UPDATE: Included simple SiteMap support in sample here.

If you’ve played with the new ASP.NET routing stuff with WebForms, you probably encountered some issues with relative paths to static content (css, Javascript files etc).  This is a common issue across browsers because of the way they resolve relative paths.  Here’s an example:

    <script src="Javascript/TestScript.js" type="text/javascript"></script>

 

Let’s say this was in a page called Index.html.  Your browser request might look like this:

http://www.chriscavanagh.com/Chris/SimpleRoutingTest/Index.html

After grabbing the page content, the browser would see the relative path to TestScript.js and (reasonably) assume it could retrieve it from here:

http://www.chriscavanagh.com/Chris/SimpleRoutingTest/Javascript/TestScript.js

However, in our case we’ve thrown some funky URL routing into the mix.  Here’s how we want to hit our page:

http://www.chriscavanagh.com/Chris/SimpleRoutingTest/Search/42

Assume for now we’ve defined a Route to divert that to Index.html (in Global.asax):

routes.Add( new Route( "Search/{category}", new WebFormRouteHandler( "~/Index.html" ) ) );

 

The routing works as expected, but when the browser tries to get TestScript.js, here’s where it’ll go looking:

http://www.chriscavanagh.com/Chris/SimpleRoutingTest/Search/Javascript/TestScript.js

Fortunately there are some simple ways to fix this :) (note you may need to adapt these slightly to your specific case):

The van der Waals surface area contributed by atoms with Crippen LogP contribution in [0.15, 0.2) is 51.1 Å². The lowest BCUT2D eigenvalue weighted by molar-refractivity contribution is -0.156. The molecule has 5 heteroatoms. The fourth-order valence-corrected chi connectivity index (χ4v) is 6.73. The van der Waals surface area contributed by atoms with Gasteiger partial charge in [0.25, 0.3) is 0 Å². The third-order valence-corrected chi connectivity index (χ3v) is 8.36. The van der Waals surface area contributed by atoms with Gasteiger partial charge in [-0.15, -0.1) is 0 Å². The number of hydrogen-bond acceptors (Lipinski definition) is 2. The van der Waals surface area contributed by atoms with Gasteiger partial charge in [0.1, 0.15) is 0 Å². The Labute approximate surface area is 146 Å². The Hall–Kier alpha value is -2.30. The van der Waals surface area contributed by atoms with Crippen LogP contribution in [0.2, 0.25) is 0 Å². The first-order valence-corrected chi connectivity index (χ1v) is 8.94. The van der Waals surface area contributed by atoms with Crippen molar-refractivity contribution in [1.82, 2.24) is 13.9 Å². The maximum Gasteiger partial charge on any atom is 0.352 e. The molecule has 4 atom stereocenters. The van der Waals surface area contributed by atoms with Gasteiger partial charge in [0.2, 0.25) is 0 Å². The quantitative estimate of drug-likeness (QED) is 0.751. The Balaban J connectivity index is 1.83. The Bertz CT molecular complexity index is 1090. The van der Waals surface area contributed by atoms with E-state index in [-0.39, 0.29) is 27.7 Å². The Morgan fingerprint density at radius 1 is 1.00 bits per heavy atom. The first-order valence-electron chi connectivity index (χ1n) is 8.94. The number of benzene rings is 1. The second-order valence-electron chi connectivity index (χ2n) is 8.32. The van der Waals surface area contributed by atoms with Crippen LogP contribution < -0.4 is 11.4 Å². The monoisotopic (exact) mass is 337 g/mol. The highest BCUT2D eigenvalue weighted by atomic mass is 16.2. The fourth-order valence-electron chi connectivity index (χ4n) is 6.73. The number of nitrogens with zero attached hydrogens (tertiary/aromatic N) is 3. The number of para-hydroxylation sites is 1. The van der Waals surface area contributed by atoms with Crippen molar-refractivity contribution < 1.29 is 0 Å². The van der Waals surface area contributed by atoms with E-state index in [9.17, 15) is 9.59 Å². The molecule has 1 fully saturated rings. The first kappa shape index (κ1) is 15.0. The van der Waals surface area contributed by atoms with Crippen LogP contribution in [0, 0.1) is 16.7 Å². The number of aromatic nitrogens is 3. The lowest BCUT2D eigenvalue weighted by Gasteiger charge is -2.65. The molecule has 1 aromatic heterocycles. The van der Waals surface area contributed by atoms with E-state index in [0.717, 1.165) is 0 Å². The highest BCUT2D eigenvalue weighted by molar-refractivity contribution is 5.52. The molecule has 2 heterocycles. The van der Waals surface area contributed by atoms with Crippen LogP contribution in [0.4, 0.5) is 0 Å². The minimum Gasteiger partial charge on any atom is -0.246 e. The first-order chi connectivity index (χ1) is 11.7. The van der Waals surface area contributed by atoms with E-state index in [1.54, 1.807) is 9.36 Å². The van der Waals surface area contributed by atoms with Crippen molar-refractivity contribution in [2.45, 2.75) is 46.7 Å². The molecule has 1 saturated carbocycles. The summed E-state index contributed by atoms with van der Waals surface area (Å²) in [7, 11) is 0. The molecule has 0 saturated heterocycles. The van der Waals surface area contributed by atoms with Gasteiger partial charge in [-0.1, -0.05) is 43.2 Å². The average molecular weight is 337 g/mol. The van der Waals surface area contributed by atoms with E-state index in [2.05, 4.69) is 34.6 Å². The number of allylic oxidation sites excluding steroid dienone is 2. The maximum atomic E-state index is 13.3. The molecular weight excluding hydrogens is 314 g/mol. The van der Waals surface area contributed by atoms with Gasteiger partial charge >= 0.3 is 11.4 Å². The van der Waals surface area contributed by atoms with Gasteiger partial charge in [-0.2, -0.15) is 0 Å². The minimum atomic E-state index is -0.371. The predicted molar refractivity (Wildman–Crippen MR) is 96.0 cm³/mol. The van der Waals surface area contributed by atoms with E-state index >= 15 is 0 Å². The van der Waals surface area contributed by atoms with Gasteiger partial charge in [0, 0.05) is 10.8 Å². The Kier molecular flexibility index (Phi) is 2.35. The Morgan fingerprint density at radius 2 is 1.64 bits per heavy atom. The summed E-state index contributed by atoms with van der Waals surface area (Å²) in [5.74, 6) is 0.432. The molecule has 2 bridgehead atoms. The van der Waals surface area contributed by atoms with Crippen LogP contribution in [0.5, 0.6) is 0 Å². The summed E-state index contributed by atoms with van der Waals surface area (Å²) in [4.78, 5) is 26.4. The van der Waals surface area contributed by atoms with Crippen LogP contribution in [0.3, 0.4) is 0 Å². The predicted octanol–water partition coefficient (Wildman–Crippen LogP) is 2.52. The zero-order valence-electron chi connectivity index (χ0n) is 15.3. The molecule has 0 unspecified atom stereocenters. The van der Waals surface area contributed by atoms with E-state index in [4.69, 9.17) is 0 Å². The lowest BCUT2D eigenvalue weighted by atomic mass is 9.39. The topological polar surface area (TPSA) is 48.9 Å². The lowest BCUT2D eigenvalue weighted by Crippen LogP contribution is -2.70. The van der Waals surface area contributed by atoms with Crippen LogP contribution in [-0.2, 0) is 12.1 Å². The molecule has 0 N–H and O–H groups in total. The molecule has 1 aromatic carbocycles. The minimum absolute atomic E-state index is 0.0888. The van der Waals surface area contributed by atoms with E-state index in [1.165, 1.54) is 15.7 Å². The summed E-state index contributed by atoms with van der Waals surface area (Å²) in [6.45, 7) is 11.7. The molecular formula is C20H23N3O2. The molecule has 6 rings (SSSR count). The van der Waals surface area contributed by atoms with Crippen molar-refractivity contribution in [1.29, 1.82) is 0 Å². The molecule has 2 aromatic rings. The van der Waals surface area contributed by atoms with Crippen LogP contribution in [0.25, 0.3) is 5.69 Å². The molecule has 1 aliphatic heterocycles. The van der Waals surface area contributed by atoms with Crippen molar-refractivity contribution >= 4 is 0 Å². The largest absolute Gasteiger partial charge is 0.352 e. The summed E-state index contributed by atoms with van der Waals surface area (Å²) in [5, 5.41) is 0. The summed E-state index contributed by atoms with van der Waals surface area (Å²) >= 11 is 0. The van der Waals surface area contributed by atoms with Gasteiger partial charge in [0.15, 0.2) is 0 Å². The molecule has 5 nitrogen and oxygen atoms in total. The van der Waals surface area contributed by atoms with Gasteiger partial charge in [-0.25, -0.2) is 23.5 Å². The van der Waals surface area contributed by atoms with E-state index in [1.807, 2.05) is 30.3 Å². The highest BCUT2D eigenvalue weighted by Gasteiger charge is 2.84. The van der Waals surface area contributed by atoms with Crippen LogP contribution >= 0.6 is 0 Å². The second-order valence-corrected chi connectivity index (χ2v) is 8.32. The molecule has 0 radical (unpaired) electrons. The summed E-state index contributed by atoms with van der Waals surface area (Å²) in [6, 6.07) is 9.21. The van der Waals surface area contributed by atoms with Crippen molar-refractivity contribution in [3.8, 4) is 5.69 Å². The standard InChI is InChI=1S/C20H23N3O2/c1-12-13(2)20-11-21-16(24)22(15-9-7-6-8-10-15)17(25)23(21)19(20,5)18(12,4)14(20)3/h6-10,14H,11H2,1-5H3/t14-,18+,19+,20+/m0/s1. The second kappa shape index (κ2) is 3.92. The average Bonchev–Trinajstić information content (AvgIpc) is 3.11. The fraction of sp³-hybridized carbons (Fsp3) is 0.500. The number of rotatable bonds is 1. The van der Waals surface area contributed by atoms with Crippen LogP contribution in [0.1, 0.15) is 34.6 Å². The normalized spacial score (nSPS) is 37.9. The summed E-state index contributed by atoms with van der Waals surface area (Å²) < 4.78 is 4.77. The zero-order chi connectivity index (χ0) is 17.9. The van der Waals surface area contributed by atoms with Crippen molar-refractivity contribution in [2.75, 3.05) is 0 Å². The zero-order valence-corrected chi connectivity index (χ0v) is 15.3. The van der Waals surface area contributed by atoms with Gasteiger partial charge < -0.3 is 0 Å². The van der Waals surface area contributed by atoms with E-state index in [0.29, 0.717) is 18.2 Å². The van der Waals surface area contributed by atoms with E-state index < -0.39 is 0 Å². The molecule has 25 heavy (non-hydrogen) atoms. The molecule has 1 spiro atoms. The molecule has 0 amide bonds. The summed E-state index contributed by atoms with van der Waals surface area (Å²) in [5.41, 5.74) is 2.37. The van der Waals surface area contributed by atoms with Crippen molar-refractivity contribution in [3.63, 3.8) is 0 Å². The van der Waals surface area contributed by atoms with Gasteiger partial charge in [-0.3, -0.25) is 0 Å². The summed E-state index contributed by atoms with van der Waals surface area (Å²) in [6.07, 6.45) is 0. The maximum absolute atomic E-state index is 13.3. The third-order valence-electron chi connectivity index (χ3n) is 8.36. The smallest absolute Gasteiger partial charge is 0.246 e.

• Use ASP.NET themes and keep Javascript in embedded resources.  The theme mechanism takes care of paths nicely; it knows how to find everything from the application root and "just works".  Make Javascript files embedded resources and use ScriptManager.RegisterClientScriptResource to serve them up automatically through ScriptManager.axd.
  • Use the <base> element in your page and set its href to an absolute URL.  This can go in each page, or just in you Master page(s) if you use them.  You could add code similar to this:
    public string BaseUrl
    {
        get { return Request.Url.GetLeftPart( UriPartial.Authority ) + VirtualPathUtility.ToAbsolute( "~/" ); }
    }
    
     
  • Then make your <base> element look like this:
    <base href="<%= BaseUrl %>" />
    

    That should give you an absolute URL to your application root.  As long as all paths are relative to that, everything should work nicely :)

    I’ve updated my "Simple Routing Test" site to show this in action (source available here).  In this case the BaseUrl helper (above) is in the RoutablePage class.  Each page shows a bunch of links (dynamically generated against the defined routes).  At the bottom you should see "Hello from Javascript" with a yellow background.  The yellow signifies the CSS is working, and the text shows it’s successfully invoked a Javascript function :)

Hope this helps! :)

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